My ties to Ireland, Irish music, and birds actually began in Dover, NewHampshire, where I was born. My father was conceived in Ireland but hisparents then moved to NewHampshire to find work. But almost as soon asthey arrived in the states, they learned that if they were to lay claim to theMcEneaney farm in Ireland, they must return immediately and work the land.So they repacked all their possessions and sailed back to the homestead nearKeady (County Armagh, Ireland). After nine years of harvesting flax for thenearby Keady textile mills that produced Irish linen, they again headed acrossthe pond to the textile area of NewHampshire to work the mills and make anew life there with their relatives and close friends.

    Keady and Dover are connected not just by the mills, but by Irish music,bird hunting, fly fishing, nature, and family gatherings that featured a cast ofcharacters and culture known as craic, which is Gaelic for fun Irish style.Many of my relatives were entertainerseither musicians, singers, dancers,poetry readers, story tellers, comediansand all of them knew the lyrics to therare Irish songs that most people in the states have never heard of. The mostfamous of our relatives were the Greenes and the Makems. My grandmotherwas a Greene and closely related to the famous singing Greenes of Keady.

    But the most important person in my familys music tradition was SarahGreene Makem, a cousin who married into the Makem family from the Keadyarea, many of whom were talented fiddlers and pipers. Sarah became an Irishmusic legend and is often credited with saving Irish music as we know it today.Its said that from the day that she could talk to the day she passed away andfrom the moment she woke up to the hour she went to bed, she sang Irishsongs. She had a repertoire that numbered in the thousands, probably morelike 4000-plus. Until her time, songs had not been written down but simplyremembered and passed down orally, but Sarah recorded all the lyrics and themusic to boot to preserve it for posterity. People traveled from all over theworld to hear her singing in her kitchen in her unique yet angelic voice, and torecord these rare songs.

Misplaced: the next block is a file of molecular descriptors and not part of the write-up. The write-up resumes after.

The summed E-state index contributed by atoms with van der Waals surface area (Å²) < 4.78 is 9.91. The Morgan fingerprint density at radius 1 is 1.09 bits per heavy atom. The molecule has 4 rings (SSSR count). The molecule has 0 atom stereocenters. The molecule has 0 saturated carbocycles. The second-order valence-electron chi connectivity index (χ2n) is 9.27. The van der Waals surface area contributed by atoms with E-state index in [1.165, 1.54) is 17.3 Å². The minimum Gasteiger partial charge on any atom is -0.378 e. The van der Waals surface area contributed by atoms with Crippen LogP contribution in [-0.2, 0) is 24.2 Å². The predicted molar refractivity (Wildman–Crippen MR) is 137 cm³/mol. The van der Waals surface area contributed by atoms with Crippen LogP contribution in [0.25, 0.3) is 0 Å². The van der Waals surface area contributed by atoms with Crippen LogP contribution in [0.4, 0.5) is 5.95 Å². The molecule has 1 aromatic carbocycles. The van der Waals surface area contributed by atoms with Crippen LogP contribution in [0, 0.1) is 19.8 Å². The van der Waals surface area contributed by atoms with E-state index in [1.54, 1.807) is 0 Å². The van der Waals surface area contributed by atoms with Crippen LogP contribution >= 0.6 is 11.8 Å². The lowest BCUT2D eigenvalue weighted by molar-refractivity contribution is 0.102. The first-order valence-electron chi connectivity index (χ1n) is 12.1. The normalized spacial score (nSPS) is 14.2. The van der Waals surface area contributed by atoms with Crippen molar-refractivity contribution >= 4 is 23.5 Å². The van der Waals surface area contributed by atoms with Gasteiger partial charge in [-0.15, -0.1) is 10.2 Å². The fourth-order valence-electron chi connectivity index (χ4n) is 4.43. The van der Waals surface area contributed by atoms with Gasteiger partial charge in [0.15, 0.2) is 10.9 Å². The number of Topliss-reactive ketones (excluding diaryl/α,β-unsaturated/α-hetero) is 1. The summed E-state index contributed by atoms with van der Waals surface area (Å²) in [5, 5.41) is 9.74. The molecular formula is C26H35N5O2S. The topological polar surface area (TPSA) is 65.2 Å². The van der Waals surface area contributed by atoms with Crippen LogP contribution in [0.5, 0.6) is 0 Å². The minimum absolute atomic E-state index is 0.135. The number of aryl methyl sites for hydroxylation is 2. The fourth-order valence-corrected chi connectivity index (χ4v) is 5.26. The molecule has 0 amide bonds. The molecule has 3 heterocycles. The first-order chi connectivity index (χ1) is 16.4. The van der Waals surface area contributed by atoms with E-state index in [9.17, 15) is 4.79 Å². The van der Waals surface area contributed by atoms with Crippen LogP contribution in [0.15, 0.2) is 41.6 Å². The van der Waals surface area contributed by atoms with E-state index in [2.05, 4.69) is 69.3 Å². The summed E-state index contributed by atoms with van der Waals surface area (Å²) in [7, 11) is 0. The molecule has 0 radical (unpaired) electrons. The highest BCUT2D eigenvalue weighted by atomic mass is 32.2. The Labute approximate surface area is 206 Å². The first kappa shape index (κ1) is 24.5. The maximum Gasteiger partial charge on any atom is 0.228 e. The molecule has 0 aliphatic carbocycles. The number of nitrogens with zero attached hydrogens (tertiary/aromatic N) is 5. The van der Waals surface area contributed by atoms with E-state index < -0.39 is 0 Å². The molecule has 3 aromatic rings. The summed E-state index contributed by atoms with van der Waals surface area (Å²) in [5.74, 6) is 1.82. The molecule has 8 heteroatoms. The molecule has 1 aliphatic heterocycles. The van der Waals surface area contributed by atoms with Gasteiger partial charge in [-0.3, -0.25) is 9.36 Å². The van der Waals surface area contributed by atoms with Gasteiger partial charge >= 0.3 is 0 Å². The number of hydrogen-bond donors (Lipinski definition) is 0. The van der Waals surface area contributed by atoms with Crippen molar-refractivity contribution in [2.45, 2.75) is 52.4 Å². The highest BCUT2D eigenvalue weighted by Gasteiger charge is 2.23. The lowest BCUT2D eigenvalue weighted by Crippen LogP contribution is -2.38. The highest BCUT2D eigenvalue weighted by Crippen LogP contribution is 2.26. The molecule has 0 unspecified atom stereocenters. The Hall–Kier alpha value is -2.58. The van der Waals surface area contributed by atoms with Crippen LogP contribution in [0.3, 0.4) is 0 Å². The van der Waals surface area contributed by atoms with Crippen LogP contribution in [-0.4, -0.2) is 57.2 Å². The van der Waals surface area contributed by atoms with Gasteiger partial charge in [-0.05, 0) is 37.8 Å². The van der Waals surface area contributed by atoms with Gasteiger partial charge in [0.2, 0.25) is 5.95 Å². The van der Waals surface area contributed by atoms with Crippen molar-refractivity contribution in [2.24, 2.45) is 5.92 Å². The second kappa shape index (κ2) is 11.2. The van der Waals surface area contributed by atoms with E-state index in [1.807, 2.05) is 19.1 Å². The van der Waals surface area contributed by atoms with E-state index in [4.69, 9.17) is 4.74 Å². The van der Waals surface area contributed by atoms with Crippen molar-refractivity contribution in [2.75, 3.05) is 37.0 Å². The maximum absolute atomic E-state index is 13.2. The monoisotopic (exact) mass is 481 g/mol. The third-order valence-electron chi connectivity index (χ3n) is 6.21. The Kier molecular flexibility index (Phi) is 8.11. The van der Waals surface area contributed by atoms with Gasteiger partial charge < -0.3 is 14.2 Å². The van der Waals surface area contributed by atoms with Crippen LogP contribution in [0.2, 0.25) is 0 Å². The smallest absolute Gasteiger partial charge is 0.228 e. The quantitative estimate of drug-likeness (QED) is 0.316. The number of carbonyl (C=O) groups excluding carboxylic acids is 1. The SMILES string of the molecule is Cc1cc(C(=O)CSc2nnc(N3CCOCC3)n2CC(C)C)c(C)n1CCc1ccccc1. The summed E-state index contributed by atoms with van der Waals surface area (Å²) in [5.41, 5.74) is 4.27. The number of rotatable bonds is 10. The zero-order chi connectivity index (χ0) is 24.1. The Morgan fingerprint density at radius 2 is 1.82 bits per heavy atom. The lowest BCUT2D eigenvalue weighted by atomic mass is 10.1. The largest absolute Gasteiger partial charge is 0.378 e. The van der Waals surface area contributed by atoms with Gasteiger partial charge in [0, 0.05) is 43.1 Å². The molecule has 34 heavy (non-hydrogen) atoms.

SarahMakem had two talented sons, Tommy and Jackone who wantedstardom and the other who was happy to stay at home. Tommy, the younger,moved to NewHampshire and teamed up with another Irishman named LiamClancy. The two began to perform in bars and pubs in New York until EdSullivan heard about their music and invited them to play on his show, andThe Clancy Brothers and TommyMakem was formed. From that time onthey traveled the world, even playing in theWhite House for PresidentKennedy on St. Patricks Day. SarahMakem, TommyMakem, Jack Makem,and Liam Clancy are no longer with us, but their music lives on.

    On my first trip to Ireland in 1977, I took my mother with me. One of herdreams was to visit the close relatives and to see the site of the McEneaneyfamily homestead. I vividly recall visiting Keady and seeing the gorgeousgreen countryside and observing my first White-throated Dipper at the OldMill. But it wasnt the birds or the countryside that blew me awayit was thepeople and the music. My uncle, Jimmy Greene, whom Id never met before,took us to a pub that nightly contained a cast of characters. People came infrommiles around to meet the Yanksand Jimmy Greenes relativesatthe pub. I heard over and over again people saying, Come on Jimma, sing us asong, and his reply would be, Not now, Im with relatives.